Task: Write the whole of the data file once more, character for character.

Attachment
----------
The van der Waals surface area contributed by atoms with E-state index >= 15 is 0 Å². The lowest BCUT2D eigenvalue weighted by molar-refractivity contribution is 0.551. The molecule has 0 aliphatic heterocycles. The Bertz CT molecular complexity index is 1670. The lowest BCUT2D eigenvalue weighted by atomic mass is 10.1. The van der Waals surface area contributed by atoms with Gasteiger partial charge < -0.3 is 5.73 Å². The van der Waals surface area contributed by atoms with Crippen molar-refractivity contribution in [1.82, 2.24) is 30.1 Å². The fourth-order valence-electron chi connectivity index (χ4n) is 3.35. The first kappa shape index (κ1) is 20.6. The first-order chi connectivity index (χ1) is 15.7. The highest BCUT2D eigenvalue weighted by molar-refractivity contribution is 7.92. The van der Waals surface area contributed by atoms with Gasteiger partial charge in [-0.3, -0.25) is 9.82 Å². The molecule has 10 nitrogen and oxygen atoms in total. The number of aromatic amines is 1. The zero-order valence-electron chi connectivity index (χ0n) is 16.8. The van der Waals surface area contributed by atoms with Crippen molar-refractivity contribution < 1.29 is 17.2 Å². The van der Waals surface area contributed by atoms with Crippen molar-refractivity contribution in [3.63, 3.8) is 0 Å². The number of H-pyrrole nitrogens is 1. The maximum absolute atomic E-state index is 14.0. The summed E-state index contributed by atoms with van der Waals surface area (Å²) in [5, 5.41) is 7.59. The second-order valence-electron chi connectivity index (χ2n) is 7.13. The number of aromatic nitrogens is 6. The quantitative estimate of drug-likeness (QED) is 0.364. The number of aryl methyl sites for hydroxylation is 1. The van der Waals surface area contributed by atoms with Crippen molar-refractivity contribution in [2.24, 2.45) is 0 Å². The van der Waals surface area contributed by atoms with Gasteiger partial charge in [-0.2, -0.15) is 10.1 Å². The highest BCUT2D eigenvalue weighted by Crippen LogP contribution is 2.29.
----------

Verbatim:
The van der Waals surface area contributed by atoms with E-state index >= 15 is 0 Å². The lowest BCUT2D eigenvalue weighted by molar-refractivity contribution is 0.551. The molecule has 0 aliphatic heterocycles. The Bertz CT molecular complexity index is 1670. The lowest BCUT2D eigenvalue weighted by atomic mass is 10.1. The van der Waals surface area contributed by atoms with Gasteiger partial charge < -0.3 is 5.73 Å². The van der Waals surface area contributed by atoms with Crippen molar-refractivity contribution in [1.82, 2.24) is 30.1 Å². The fourth-order valence-electron chi connectivity index (χ4n) is 3.35. The first kappa shape index (κ1) is 20.6. The first-order chi connectivity index (χ1) is 15.7. The highest BCUT2D eigenvalue weighted by molar-refractivity contribution is 7.92. The van der Waals surface area contributed by atoms with Gasteiger partial charge in [-0.3, -0.25) is 9.82 Å². The molecule has 10 nitrogen and oxygen atoms in total. The number of aromatic amines is 1. The zero-order valence-electron chi connectivity index (χ0n) is 16.8. The van der Waals surface area contributed by atoms with Crippen molar-refractivity contribution < 1.29 is 17.2 Å². The van der Waals surface area contributed by atoms with Crippen molar-refractivity contribution in [3.63, 3.8) is 0 Å². The number of H-pyrrole nitrogens is 1. The maximum absolute atomic E-state index is 14.0. The summed E-state index contributed by atoms with van der Waals surface area (Å²) in [5, 5.41) is 7.59. The second-order valence-electron chi connectivity index (χ2n) is 7.13. The number of aromatic nitrogens is 6. The quantitative estimate of drug-likeness (QED) is 0.364. The number of aryl methyl sites for hydroxylation is 1. The van der Waals surface area contributed by atoms with Crippen molar-refractivity contribution in [2.24, 2.45) is 0 Å². The van der Waals surface area contributed by atoms with Gasteiger partial charge in [-0.2, -0.15) is 10.1 Å². The highest BCUT2D eigenvalue weighted by Crippen LogP contribution is 2.29.